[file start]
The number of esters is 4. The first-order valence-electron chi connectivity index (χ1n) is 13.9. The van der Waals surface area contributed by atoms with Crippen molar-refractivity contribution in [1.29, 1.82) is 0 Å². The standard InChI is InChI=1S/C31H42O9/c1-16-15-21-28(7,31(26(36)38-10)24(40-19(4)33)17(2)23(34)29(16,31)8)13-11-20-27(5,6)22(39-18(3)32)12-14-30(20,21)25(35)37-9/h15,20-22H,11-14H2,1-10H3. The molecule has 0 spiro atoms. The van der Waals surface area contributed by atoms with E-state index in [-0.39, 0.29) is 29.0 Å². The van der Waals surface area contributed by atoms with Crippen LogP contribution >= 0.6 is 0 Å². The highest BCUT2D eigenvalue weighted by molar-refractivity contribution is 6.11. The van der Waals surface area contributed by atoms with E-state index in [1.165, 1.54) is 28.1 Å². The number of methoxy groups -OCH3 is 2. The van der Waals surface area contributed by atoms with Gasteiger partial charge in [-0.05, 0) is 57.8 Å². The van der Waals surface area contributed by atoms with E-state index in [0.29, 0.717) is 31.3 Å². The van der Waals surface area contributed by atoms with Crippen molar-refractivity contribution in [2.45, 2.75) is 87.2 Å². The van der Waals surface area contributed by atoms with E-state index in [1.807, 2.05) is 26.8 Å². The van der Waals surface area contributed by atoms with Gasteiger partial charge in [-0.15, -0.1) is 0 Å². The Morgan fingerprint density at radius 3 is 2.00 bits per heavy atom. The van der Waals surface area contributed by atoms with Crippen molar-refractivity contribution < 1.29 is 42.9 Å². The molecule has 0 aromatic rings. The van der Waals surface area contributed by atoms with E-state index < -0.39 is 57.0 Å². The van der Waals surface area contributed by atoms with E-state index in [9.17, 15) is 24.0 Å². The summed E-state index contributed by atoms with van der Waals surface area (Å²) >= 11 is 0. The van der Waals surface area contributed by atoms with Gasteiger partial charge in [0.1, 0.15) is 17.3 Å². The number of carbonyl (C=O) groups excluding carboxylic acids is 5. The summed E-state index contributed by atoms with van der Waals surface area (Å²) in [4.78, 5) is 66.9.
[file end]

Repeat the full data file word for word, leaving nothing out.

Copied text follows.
The number of esters is 4. The first-order valence-electron chi connectivity index (χ1n) is 13.9. The van der Waals surface area contributed by atoms with Crippen molar-refractivity contribution in [1.29, 1.82) is 0 Å². The standard InChI is InChI=1S/C31H42O9/c1-16-15-21-28(7,31(26(36)38-10)24(40-19(4)33)17(2)23(34)29(16,31)8)13-11-20-27(5,6)22(39-18(3)32)12-14-30(20,21)25(35)37-9/h15,20-22H,11-14H2,1-10H3. The molecule has 0 spiro atoms. The van der Waals surface area contributed by atoms with E-state index in [-0.39, 0.29) is 29.0 Å². The van der Waals surface area contributed by atoms with Crippen LogP contribution >= 0.6 is 0 Å². The highest BCUT2D eigenvalue weighted by molar-refractivity contribution is 6.11. The van der Waals surface area contributed by atoms with E-state index in [1.165, 1.54) is 28.1 Å². The number of methoxy groups -OCH3 is 2. The van der Waals surface area contributed by atoms with Gasteiger partial charge in [-0.05, 0) is 57.8 Å². The van der Waals surface area contributed by atoms with E-state index in [0.29, 0.717) is 31.3 Å². The van der Waals surface area contributed by atoms with Crippen molar-refractivity contribution in [2.45, 2.75) is 87.2 Å². The van der Waals surface area contributed by atoms with E-state index in [1.807, 2.05) is 26.8 Å². The van der Waals surface area contributed by atoms with Gasteiger partial charge in [-0.15, -0.1) is 0 Å². The Morgan fingerprint density at radius 3 is 2.00 bits per heavy atom. The van der Waals surface area contributed by atoms with Crippen molar-refractivity contribution < 1.29 is 42.9 Å². The molecule has 0 aromatic rings. The van der Waals surface area contributed by atoms with E-state index < -0.39 is 57.0 Å². The van der Waals surface area contributed by atoms with E-state index in [9.17, 15) is 24.0 Å². The summed E-state index contributed by atoms with van der Waals surface area (Å²) >= 11 is 0. The van der Waals surface area contributed by atoms with Gasteiger partial charge in [0.1, 0.15) is 17.3 Å². The number of carbonyl (C=O) groups excluding carboxylic acids is 5. The summed E-state index contributed by atoms with van der Waals surface area (Å²) in [4.78, 5) is 66.9.